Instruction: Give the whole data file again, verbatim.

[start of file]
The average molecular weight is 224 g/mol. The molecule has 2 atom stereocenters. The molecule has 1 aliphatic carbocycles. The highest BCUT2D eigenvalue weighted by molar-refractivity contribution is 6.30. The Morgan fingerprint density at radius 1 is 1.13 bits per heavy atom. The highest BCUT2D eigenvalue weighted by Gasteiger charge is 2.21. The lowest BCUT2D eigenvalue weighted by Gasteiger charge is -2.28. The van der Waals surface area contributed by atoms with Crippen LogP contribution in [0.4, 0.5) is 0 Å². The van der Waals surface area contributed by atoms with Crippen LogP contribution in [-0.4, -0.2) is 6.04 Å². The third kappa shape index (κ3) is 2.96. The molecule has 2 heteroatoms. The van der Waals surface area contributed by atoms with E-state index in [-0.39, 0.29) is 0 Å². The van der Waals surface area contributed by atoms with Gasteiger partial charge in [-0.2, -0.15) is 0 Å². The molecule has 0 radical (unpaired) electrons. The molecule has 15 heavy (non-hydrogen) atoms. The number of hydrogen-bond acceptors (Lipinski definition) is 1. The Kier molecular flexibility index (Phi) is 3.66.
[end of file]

The average molecular weight is 224 g/mol. The molecule has 2 atom stereocenters. The molecule has 1 aliphatic carbocycles. The highest BCUT2D eigenvalue weighted by molar-refractivity contribution is 6.30. The Morgan fingerprint density at radius 1 is 1.13 bits per heavy atom. The highest BCUT2D eigenvalue weighted by Gasteiger charge is 2.21. The lowest BCUT2D eigenvalue weighted by Gasteiger charge is -2.28. The van der Waals surface area contributed by atoms with Crippen LogP contribution in [0.4, 0.5) is 0 Å². The van der Waals surface area contributed by atoms with Crippen LogP contribution in [-0.4, -0.2) is 6.04 Å². The third kappa shape index (κ3) is 2.96. The molecule has 2 heteroatoms. The van der Waals surface area contributed by atoms with E-state index in [-0.39, 0.29) is 0 Å². The van der Waals surface area contributed by atoms with Gasteiger partial charge in [-0.2, -0.15) is 0 Å². The molecule has 0 radical (unpaired) electrons. The molecule has 15 heavy (non-hydrogen) atoms. The number of hydrogen-bond acceptors (Lipinski definition) is 1. The Kier molecular flexibility index (Phi) is 3.66.